These absurd regulations state that for any healthcare facility to expand, acquire new equipment, or merge with other companies, they must pass a need screening, which requires that they prove that their community has a direct need for the services that their growth would offer, and allows locals, government officials, and most frighteningly of all, competitors to testify against their expansion. The initial passage of the CON laws was under the Nixon administration, becoming a requirement for federal funding in 1972. While they lost popularity during the 1990’s due to failure and misuse, they have remained as state law in 35 states despite being removed as a federal requirement and despite countless attempts to remove them by groups ranging from pro-consumer left-wing groups to far-right pro-business ones, and with Bob Lynn, an Alaska politician, acting as a voice for the charge against them. While the initial intent of the CON laws was decent, that any health facility could receive federal funding, and that this was being abused, so a facility would need to prove their necessity to secure this funding, this is no longer the case, and these laws are a vestige that has remained because it supports specific interests that hold power in government.
A reasonable policy would have been to require a CON for funding, or to remove the funding altogether, but stating that making it so less healthcare facilities competing would reduce prices is a total denial of economics and reality. Many of the states without CON’s rank among those with the top cheapest healthcare, and vice versa, with notable exceptions of Wyoming and Oregon. While the CON regulations are framed in such a way that they allegedly keep too many businesses from starting and taking advantage of consumers, it is surreal to think that anyone would believe that there only needs to be as much supply as there is demand. Even if one city only requires a hospital that can treat one hundred patients at a time, there are numerous reasons why another hospital would be necessary and should certainly be allowed. Primarily that, in any sort of crisis, such as an epidemic of disease or the destruction of the main hospital, there would not be enough resources to treat everyone. However, a more realistic reason is much more serious, which is that an excess of supply is necessary to ensure selection. Even if one hospital could hypothetically take care of an entire area, it may not do so with the highest quality or the most competitive prices, in fact, it certainly will not.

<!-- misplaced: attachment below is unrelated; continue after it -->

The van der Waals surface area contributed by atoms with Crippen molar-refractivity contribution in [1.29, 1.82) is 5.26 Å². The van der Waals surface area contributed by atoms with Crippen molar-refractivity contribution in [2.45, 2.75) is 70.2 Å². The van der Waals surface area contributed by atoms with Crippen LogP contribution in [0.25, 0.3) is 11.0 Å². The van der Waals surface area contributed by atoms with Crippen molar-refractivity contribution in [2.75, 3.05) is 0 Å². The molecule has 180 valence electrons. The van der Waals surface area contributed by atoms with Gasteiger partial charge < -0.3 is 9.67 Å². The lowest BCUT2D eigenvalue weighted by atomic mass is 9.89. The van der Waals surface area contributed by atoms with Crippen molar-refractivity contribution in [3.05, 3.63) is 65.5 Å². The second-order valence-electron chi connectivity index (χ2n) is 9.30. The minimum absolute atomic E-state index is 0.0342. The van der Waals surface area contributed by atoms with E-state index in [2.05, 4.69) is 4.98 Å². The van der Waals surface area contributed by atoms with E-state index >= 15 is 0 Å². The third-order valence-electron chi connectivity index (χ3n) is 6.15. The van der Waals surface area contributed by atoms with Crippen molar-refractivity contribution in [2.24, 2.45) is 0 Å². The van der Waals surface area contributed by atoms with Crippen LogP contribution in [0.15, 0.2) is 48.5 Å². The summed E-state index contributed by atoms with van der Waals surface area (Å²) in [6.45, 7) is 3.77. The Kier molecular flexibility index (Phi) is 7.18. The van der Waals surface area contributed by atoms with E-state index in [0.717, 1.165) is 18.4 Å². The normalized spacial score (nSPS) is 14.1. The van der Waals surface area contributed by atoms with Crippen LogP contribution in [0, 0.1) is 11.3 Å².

To reduce prices, to spark innovation, and to ensure a standard of high quality treatments, a business must always have competition. Even if both hospitals have the capacity to treat the entire population, they both must exist, or even more than two, in order to keep each other from monopolizing the market. As long as there is no barrier to entry, people may always start innovative businesses to shatter monopolies. The problem with these monopolies is that regulations such as the CON keep companies from forming and growing to force them to be competitive. If we had a federal repeal of all CON policies, I believe that healthcare prices would massively drop, especially in states like New York, which has the highest costs of healthcare in the entire nation, and that quality would massively improve. To understand the repugnant corruption present in CON regulations and their administration, one must only view the situation of Dr. Mark Monteferrante, who had to spend $175,000 in legal fees and wait five years just to obtain a second MRI machine, as competitors and the public did not think he had a need for it. The same thing happens across the country when a long standing company can decide which companies can grow and which ones cannot.
The criticisms of healthcare that are often blamed on capitalism are generally attributable to the government’s service to special interests, which is clear here, and certainly not the fault of capitalism, but of a corrupt and overgrown government. The criticism that the profit motive keeps cures and cheap healthcare from being obtained is only valid when the profit motive is coupled with regulations like the CON laws, as the companies that provide this cheap health care and innovation could be shut down by a jealous competitor with the right connections. We can only hope that these regulations are repealed before they shut down the company that could cure cancer or heart disease.